The e-buses feature efficient charging technologies to improve the transport experience. Photo:

Learn more about BRT in ITDP’s 2024 Edition of the BRT Standard here.

The study also identified the projected demand by evaluating existing commute frequencies, origin and destination patterns, city density and evaluation of mode shift patterns and trends among other factors. The findings were used to model future scenarios for the different corridors. The recommended operations also focused on prioritizing high-demand corridors and the use of a trunk and feeder system to increase the capacity of the BRT system, especially given the limited road space in the city.

In addition, bus driver behavior would be more easily enforced in a trunk feeder system, solving the key challenges in the bus service formalization process. Once the BRT system planning was in place, ITDP also contributed to the design process, ensuring universal standards and key BRT basics (such as fully dedicated right-of-way, busway alignment, platform-level boarding, off-board fare collection and intersection treatments) were all incorporated. The operations model also leveraged inter-modal connectivity with the Train Express Regional (TER) system, having each terminus serving the 32 feeder bus routes that are part of the BRT system.

The World Bank and the European Investment Bank financed the construction of the Dakar BRT. The bus fleet was financed, procured, and operated by the private sector through a 15-year concession agreement signed in 2021. The private sector partner, Dakar Mobilité, constitutes Meridiam and Fonds d’ Investissement du Sénégal (Senegal Investment Fund, or FONSIS) have a 70/30 shareholding agreement.  The overall private sector investment amounts to USD $144 million, with an additional USD $22 million financed by the World Bank’s Multilateral Investment Guarantee Agency (MIGA).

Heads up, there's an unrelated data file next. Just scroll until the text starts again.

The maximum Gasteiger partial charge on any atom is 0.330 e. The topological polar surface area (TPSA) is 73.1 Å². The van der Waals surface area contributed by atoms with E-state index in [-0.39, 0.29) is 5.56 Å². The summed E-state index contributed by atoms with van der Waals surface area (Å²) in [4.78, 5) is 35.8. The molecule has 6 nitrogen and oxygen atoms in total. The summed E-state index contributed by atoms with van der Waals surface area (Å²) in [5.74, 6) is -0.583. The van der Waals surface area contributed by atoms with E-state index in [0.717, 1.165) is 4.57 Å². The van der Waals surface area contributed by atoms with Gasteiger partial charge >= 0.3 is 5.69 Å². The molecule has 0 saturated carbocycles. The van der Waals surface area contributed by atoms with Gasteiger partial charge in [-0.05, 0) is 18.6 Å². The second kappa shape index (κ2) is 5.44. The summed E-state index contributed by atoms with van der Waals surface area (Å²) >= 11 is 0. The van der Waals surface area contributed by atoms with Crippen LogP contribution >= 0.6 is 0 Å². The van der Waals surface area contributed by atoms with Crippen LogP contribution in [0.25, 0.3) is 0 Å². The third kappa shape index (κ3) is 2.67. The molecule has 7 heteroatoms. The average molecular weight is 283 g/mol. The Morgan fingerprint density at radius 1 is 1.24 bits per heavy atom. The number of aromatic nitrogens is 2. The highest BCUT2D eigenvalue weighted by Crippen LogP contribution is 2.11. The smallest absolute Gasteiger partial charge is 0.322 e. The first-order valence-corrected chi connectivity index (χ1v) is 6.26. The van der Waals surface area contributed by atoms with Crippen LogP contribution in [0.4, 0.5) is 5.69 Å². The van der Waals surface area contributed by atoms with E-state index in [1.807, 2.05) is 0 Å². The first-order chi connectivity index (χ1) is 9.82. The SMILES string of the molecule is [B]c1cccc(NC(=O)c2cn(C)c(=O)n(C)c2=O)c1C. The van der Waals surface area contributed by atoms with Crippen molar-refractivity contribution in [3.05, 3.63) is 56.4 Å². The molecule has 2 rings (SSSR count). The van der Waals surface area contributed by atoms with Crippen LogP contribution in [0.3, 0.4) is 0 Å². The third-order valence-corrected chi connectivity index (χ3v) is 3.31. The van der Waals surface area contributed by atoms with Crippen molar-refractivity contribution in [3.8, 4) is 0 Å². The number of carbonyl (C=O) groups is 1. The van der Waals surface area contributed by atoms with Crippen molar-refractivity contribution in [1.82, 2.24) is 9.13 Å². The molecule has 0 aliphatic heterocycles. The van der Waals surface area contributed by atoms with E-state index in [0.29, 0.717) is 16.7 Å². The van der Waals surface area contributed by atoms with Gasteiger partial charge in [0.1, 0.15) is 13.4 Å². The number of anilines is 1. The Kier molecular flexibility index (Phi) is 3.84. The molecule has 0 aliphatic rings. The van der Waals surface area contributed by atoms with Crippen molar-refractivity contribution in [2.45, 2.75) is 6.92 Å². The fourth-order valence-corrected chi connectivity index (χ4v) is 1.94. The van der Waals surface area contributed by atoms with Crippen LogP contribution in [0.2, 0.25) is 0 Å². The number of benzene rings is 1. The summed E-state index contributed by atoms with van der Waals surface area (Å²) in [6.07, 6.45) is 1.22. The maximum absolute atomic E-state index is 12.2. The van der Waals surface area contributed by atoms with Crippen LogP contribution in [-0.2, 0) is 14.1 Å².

Modern stations with digital technologies are integral to the Dakar BRT. Photo:

The risks to the private sector are mitigated through clearly outlined risk and role allocation in the operating agreement, including a minimum revenue guarantee and minimum passenger guarantee set at 100,000 passengers per day. The operator is expected to collect revenues as well as maintain the necessary infrastructure. The government, on the other hand, will ensure adequate operations and passenger volumes on feeder services. The BRT fares are zone-based and were set based on affordability through preference surveys and existing fares as well as the financial viability of the concession.

To accommodate lower-income and marginalized groups, estimated to constitute 17% of potential riders, the system will charge a reduced fare of 50% of the normal rate. The government will pay USD $17 million to the concessionaire over the 15-year period to offset the revenue loss due to the reduced fare. It is also worth noting that, since the project is deemed financially viable, the concessionaire is expected to pay a concession fee to the government. 

To ensure improved ridership and inclusive operations, CETUD is working with other stakeholders on campaigns which also involve opportunities for women. Out of the 1,000 jobs created, 35% will be allocated to women. The BRT system already has one female driver, which is not very common in a region like Dakar. In addition, gender-based violence mechanisms are being set up to ensure safety for women and girls as well as ensure responsive reporting mechanisms. 

The Dakar BRT system is a great example of how cities can reduce urban transport emissions through shift-avoid-improve policies. Drawing on ITDP’s own compact cities electrified modeling, these strategies have shown the greatest potential benefits for reducing greenhouse gas emissions and keeping global warming below 1.5 degrees.

By advocating for active mobility, creating mixed-use neighborhoods, and planning more accessible rapid transit systems, all African cities can follow Dakar’s model for a future of sustainable transport. 


Sign up for updates on our projects, events and publications.

Send this to a friend